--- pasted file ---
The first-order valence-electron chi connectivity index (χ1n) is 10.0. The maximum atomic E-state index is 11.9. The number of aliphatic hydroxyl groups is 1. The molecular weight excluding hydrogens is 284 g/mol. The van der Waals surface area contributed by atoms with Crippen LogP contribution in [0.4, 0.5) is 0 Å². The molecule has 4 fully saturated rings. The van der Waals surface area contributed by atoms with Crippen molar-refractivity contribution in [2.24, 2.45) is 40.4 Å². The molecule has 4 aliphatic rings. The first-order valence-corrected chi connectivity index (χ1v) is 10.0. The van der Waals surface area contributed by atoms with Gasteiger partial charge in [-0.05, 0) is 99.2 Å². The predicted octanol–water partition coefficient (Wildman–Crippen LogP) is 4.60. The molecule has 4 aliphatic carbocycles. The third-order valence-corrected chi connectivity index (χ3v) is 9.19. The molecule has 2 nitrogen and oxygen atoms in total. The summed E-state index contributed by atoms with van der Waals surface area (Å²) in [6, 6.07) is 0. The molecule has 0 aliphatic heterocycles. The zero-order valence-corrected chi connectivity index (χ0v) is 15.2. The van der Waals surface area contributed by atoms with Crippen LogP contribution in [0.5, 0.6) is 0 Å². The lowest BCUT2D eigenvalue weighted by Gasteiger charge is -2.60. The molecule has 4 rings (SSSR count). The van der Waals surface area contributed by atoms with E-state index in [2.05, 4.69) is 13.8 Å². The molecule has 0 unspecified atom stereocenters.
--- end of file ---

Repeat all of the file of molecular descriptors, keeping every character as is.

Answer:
The first-order valence-electron chi connectivity index (χ1n) is 10.0. The maximum atomic E-state index is 11.9. The number of aliphatic hydroxyl groups is 1. The molecular weight excluding hydrogens is 284 g/mol. The van der Waals surface area contributed by atoms with Crippen LogP contribution in [0.4, 0.5) is 0 Å². The molecule has 4 fully saturated rings. The van der Waals surface area contributed by atoms with Crippen molar-refractivity contribution in [2.24, 2.45) is 40.4 Å². The molecule has 4 aliphatic rings. The first-order valence-corrected chi connectivity index (χ1v) is 10.0. The van der Waals surface area contributed by atoms with Gasteiger partial charge in [-0.05, 0) is 99.2 Å². The predicted octanol–water partition coefficient (Wildman–Crippen LogP) is 4.60. The molecule has 4 aliphatic carbocycles. The third-order valence-corrected chi connectivity index (χ3v) is 9.19. The molecule has 2 nitrogen and oxygen atoms in total. The summed E-state index contributed by atoms with van der Waals surface area (Å²) in [6, 6.07) is 0. The molecule has 0 aliphatic heterocycles. The zero-order valence-corrected chi connectivity index (χ0v) is 15.2. The van der Waals surface area contributed by atoms with Crippen LogP contribution in [0.5, 0.6) is 0 Å². The lowest BCUT2D eigenvalue weighted by Gasteiger charge is -2.60. The molecule has 4 rings (SSSR count). The van der Waals surface area contributed by atoms with E-state index in [2.05, 4.69) is 13.8 Å². The molecule has 0 unspecified atom stereocenters.